Page:Our Common Land (and other short essays).djvu/95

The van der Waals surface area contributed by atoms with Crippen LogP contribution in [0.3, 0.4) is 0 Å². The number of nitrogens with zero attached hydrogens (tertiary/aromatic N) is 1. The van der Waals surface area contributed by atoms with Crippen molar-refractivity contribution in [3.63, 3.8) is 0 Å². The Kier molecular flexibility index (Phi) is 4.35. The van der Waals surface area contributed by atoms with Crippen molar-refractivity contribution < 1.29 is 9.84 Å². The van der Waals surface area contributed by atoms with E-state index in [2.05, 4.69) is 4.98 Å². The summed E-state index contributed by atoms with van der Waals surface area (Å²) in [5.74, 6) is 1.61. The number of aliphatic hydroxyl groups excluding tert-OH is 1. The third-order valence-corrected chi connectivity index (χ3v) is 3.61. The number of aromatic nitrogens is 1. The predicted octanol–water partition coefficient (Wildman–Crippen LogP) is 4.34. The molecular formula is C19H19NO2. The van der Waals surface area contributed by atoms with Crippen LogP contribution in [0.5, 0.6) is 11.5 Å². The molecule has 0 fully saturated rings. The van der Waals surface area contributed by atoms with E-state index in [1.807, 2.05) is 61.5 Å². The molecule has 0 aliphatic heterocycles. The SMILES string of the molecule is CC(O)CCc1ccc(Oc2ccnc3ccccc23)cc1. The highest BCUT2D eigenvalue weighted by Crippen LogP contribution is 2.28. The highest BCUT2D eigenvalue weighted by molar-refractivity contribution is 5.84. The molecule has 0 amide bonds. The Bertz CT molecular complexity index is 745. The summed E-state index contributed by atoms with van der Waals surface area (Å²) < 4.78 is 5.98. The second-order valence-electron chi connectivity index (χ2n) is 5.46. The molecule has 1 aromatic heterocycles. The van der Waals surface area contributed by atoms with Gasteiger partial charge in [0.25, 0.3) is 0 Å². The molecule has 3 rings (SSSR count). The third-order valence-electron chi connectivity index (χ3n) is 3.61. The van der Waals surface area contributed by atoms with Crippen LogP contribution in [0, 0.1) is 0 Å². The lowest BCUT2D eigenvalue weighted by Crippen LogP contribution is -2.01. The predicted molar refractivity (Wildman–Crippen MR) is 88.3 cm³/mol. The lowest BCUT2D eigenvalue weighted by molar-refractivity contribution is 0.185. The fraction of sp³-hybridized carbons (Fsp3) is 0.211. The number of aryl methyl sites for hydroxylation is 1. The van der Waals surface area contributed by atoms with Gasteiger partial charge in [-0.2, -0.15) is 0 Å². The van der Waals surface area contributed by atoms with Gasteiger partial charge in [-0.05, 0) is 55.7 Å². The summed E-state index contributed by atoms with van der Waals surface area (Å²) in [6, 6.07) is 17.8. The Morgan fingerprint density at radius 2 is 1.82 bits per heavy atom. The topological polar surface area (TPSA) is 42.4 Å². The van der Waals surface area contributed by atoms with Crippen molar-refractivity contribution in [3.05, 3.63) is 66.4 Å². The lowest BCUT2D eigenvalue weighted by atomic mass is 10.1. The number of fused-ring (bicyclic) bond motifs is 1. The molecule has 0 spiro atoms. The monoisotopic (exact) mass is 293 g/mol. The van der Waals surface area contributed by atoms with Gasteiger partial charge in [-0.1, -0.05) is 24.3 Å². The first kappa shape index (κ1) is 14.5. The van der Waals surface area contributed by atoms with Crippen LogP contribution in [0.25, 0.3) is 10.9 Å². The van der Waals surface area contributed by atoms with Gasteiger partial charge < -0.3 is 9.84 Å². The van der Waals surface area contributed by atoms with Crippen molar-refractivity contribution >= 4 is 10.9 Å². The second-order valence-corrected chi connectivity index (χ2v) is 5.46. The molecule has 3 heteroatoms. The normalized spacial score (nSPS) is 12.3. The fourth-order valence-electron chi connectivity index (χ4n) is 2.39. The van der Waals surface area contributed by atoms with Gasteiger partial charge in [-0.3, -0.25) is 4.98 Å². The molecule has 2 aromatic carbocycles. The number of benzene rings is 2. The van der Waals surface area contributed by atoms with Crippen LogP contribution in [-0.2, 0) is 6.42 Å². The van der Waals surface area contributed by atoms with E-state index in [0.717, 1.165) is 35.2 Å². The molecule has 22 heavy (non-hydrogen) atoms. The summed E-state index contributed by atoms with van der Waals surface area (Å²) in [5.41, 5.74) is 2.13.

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well in any other way as by helping them to help themselves. This I think they are meant to do—this I believe they can do by association and by forethought. When they do provide necessaries for their own families, I think it leaves our relation to them far better, and enables us to help them more fully in better ways. After all, what are the gifts of these outside things compared to the great gifts of friendship, of teaching, of companionship, of advice, of spiritual help? I know some people think the half-crown, or packet of tea, the best introduction to these. I cannot say I have seen it so. I do not remember a single example in any age or country in which a class in receipt of small occasional doles was in a position of honourable healthy friendship with the givers of such, or fit to receive from them any intelligent teaching. Of course the receipt of alms produces curtsies and respectful welcomes, and perhaps attendances at church or chapel from those who care more for the